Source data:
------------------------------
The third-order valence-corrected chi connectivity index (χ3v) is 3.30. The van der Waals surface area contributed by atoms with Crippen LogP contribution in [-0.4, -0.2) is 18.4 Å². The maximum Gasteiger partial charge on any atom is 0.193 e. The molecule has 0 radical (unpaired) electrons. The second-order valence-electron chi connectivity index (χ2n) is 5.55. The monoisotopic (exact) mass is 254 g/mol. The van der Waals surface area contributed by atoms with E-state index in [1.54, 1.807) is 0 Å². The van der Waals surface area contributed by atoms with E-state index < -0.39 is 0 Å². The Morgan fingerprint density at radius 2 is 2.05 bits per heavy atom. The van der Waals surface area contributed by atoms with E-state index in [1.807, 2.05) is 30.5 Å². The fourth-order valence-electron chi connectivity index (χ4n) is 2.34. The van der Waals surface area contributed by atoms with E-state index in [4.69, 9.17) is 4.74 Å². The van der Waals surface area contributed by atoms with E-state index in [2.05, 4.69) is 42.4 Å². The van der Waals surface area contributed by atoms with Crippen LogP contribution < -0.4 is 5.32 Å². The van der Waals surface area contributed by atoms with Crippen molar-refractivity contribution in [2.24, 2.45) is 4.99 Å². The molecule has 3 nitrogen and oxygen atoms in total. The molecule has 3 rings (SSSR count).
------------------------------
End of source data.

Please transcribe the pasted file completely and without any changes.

The third-order valence-corrected chi connectivity index (χ3v) is 3.30. The van der Waals surface area contributed by atoms with Crippen LogP contribution in [-0.4, -0.2) is 18.4 Å². The maximum Gasteiger partial charge on any atom is 0.193 e. The molecule has 0 radical (unpaired) electrons. The second-order valence-electron chi connectivity index (χ2n) is 5.55. The monoisotopic (exact) mass is 254 g/mol. The van der Waals surface area contributed by atoms with E-state index in [1.54, 1.807) is 0 Å². The van der Waals surface area contributed by atoms with E-state index < -0.39 is 0 Å². The Morgan fingerprint density at radius 2 is 2.05 bits per heavy atom. The van der Waals surface area contributed by atoms with E-state index in [1.807, 2.05) is 30.5 Å². The fourth-order valence-electron chi connectivity index (χ4n) is 2.34. The van der Waals surface area contributed by atoms with E-state index in [4.69, 9.17) is 4.74 Å². The van der Waals surface area contributed by atoms with E-state index in [2.05, 4.69) is 42.4 Å². The van der Waals surface area contributed by atoms with Crippen LogP contribution < -0.4 is 5.32 Å². The van der Waals surface area contributed by atoms with Crippen molar-refractivity contribution in [2.24, 2.45) is 4.99 Å². The molecule has 3 nitrogen and oxygen atoms in total. The molecule has 3 rings (SSSR count).